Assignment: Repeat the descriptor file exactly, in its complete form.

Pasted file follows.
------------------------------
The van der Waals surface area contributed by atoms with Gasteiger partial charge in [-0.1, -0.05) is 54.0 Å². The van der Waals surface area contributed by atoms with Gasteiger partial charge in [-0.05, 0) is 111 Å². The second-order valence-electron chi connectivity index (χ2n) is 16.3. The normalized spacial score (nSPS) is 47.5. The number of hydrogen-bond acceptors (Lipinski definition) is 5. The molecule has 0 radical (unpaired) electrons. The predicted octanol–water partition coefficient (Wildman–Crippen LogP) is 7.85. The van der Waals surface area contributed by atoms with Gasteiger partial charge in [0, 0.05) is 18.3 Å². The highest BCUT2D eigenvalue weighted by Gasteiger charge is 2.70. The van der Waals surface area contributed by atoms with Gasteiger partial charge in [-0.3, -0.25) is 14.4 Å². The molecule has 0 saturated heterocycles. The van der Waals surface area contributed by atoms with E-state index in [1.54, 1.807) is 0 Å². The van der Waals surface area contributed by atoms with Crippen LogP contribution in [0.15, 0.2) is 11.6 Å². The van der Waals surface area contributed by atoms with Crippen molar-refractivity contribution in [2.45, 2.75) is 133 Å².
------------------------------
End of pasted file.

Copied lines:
The van der Waals surface area contributed by atoms with Gasteiger partial charge in [-0.1, -0.05) is 54.0 Å². The van der Waals surface area contributed by atoms with Gasteiger partial charge in [-0.05, 0) is 111 Å². The second-order valence-electron chi connectivity index (χ2n) is 16.3. The normalized spacial score (nSPS) is 47.5. The number of hydrogen-bond acceptors (Lipinski definition) is 5. The molecule has 0 radical (unpaired) electrons. The predicted octanol–water partition coefficient (Wildman–Crippen LogP) is 7.85. The van der Waals surface area contributed by atoms with Gasteiger partial charge in [0, 0.05) is 18.3 Å². The highest BCUT2D eigenvalue weighted by Gasteiger charge is 2.70. The van der Waals surface area contributed by atoms with Gasteiger partial charge in [-0.3, -0.25) is 14.4 Å². The molecule has 0 saturated heterocycles. The van der Waals surface area contributed by atoms with E-state index in [1.54, 1.807) is 0 Å². The van der Waals surface area contributed by atoms with Crippen LogP contribution in [0.15, 0.2) is 11.6 Å². The van der Waals surface area contributed by atoms with Crippen molar-refractivity contribution in [2.45, 2.75) is 133 Å².